• Reviewers asked the researchers to elaborate their rationale for the study and why they thought that a computational tool would lead to better results than talking with an experienced clinician alone. The researchers explained that the patient activation tool included additional features compared to the standardized consultation. The additional features included video explanations for the risks and benefits of different treatment options and interactive exercises to help patients prioritize the risks and benefits of each treatment. Ultimately, both groups took about 20 minutes for each intervention, a clinician consultation versus a consultation plus use of the patient activation tool.

Conflict of Interest Disclosures

Project Information

Katherine Deans, MD
The Research Institute at Nationwide Children's Hospital
Randomized Controlled Trial of a Patient Activation Tool in Pediatric Appendicitis

Key Dates

May 2013
December 2018

Study Registration Information


Has Results
Award Type
Health Conditions Health Conditions These are the broad terms we use to categorize our funded research studies; specific diseases or conditions are included within the appropriate larger category. Note: not all of our funded projects focus on a single disease or condition; some touch on multiple diseases or conditions, research methods, or broader health system interventions. Such projects won’t be listed by a primary disease/condition and so won’t appear if you use this filter tool to find them. View Glossary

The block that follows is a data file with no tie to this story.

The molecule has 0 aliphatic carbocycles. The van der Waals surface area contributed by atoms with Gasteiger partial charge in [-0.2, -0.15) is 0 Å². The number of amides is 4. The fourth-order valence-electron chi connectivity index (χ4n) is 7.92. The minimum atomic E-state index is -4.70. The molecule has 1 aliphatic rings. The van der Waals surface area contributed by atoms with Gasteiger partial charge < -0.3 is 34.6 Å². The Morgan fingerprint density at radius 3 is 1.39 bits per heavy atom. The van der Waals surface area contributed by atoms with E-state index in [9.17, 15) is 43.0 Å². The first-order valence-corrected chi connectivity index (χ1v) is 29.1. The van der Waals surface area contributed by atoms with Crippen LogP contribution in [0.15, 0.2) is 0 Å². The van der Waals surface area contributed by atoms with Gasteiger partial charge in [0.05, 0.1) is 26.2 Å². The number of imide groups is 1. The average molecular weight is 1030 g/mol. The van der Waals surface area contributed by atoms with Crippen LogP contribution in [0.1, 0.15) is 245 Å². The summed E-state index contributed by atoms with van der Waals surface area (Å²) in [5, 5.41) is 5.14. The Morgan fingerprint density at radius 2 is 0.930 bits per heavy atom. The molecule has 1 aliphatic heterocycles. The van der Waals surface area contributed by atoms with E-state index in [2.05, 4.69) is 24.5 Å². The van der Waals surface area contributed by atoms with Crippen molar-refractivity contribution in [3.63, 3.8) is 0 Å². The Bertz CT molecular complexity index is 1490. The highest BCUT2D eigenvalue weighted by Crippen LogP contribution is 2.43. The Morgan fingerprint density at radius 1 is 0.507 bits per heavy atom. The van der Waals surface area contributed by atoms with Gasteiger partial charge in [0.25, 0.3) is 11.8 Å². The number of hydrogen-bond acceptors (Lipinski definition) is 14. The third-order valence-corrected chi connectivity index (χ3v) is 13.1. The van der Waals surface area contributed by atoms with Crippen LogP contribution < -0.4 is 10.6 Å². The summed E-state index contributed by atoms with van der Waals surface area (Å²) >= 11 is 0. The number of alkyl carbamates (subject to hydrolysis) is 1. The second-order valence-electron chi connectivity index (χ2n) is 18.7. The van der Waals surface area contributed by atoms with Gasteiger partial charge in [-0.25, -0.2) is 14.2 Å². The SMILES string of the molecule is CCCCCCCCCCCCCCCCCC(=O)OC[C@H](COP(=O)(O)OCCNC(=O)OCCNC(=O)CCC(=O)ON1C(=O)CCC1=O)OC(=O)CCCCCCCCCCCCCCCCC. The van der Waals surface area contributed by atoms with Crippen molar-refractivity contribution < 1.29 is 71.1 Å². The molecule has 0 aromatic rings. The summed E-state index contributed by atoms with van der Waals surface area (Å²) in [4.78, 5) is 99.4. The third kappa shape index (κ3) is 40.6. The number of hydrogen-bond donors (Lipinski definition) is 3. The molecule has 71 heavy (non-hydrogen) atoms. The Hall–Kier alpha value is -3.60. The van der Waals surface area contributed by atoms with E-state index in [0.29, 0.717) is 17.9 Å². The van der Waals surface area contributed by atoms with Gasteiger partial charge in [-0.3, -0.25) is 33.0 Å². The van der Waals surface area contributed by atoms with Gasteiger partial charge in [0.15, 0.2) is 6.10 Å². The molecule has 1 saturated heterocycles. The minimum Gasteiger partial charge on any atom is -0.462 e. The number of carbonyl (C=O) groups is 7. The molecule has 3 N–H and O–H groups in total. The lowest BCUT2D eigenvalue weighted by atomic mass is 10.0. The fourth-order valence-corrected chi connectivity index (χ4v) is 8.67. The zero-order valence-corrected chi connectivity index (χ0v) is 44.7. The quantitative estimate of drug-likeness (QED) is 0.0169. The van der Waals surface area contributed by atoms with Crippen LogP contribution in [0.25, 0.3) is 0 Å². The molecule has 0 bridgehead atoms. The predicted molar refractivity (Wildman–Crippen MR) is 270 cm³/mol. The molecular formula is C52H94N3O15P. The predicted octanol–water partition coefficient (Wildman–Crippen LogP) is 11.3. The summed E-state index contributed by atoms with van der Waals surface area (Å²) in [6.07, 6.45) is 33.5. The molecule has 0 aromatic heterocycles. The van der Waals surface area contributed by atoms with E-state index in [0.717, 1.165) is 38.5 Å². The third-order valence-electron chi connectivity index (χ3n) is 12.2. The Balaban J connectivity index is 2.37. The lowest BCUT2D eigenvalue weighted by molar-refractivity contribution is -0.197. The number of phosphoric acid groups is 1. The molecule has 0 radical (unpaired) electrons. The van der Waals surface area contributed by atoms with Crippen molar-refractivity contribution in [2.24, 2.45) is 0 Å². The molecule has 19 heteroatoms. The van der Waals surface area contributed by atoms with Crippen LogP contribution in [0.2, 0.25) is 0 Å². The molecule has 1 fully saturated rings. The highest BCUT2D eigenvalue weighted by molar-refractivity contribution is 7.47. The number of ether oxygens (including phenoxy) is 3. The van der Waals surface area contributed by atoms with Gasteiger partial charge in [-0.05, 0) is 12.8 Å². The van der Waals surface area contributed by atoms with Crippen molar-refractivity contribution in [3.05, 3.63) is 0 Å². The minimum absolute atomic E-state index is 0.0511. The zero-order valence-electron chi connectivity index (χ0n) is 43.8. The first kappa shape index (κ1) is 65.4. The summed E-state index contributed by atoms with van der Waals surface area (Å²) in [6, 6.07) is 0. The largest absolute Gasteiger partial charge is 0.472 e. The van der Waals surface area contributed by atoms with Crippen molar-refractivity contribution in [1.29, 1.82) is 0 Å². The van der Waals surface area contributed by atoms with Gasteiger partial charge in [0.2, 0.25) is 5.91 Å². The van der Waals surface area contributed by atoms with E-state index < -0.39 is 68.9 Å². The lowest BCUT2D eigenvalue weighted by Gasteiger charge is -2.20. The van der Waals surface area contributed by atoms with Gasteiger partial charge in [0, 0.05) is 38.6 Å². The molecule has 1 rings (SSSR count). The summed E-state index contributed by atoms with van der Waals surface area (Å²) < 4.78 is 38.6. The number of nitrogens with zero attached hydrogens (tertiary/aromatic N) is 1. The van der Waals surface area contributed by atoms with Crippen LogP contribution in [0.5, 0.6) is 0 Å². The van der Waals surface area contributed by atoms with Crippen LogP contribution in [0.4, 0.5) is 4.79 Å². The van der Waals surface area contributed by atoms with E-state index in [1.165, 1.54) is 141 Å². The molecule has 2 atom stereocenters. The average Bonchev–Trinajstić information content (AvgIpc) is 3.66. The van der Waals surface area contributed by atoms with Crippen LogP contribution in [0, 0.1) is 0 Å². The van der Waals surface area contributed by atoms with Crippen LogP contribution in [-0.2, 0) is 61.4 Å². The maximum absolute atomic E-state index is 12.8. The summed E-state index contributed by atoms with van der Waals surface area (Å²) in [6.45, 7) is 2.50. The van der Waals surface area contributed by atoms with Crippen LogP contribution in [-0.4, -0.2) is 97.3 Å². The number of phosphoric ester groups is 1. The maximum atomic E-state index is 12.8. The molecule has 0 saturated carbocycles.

Populations Populations PCORI is interested in research that seeks to better understand how different clinical and health system options work for different people. These populations are frequently studied in our portfolio or identified as being of interest by our stakeholders. View Glossary
Intervention Strategy Intervention Strategies PCORI funds comparative clinical effectiveness research (CER) studies that compare two or more options or approaches to health care, or that compare different ways of delivering or receiving care. View Glossary
State State The state where the project originates, or where the primary institution or organization is located. View Glossary
Last updated: April 11, 2024